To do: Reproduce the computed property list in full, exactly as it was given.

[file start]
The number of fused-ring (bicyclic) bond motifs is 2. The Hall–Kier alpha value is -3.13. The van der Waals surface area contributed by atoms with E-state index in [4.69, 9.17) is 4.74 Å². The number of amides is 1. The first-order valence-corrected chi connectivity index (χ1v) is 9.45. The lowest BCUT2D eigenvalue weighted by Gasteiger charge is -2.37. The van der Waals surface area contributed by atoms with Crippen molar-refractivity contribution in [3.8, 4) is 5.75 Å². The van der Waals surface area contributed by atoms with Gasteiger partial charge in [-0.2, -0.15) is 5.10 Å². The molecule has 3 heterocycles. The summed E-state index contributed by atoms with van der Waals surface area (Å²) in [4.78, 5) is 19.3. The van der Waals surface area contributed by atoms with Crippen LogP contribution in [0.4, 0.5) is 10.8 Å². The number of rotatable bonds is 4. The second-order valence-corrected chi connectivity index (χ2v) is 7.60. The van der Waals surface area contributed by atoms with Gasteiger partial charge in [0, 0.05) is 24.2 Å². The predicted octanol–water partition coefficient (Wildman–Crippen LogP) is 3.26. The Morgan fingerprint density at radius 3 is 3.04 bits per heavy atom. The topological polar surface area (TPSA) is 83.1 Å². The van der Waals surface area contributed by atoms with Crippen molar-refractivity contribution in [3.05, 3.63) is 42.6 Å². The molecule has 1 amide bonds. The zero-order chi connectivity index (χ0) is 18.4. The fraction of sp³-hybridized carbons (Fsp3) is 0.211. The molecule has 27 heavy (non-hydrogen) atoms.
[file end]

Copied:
The number of fused-ring (bicyclic) bond motifs is 2. The Hall–Kier alpha value is -3.13. The van der Waals surface area contributed by atoms with E-state index in [4.69, 9.17) is 4.74 Å². The number of amides is 1. The first-order valence-corrected chi connectivity index (χ1v) is 9.45. The lowest BCUT2D eigenvalue weighted by Gasteiger charge is -2.37. The van der Waals surface area contributed by atoms with Crippen molar-refractivity contribution in [3.8, 4) is 5.75 Å². The van der Waals surface area contributed by atoms with Gasteiger partial charge in [-0.2, -0.15) is 5.10 Å². The molecule has 3 heterocycles. The summed E-state index contributed by atoms with van der Waals surface area (Å²) in [4.78, 5) is 19.3. The van der Waals surface area contributed by atoms with Crippen LogP contribution in [0.4, 0.5) is 10.8 Å². The number of rotatable bonds is 4. The second-order valence-corrected chi connectivity index (χ2v) is 7.60. The van der Waals surface area contributed by atoms with Gasteiger partial charge in [0, 0.05) is 24.2 Å². The predicted octanol–water partition coefficient (Wildman–Crippen LogP) is 3.26. The Morgan fingerprint density at radius 3 is 3.04 bits per heavy atom. The topological polar surface area (TPSA) is 83.1 Å². The van der Waals surface area contributed by atoms with Crippen molar-refractivity contribution in [3.05, 3.63) is 42.6 Å². The molecule has 1 amide bonds. The zero-order chi connectivity index (χ0) is 18.4. The fraction of sp³-hybridized carbons (Fsp3) is 0.211. The molecule has 27 heavy (non-hydrogen) atoms.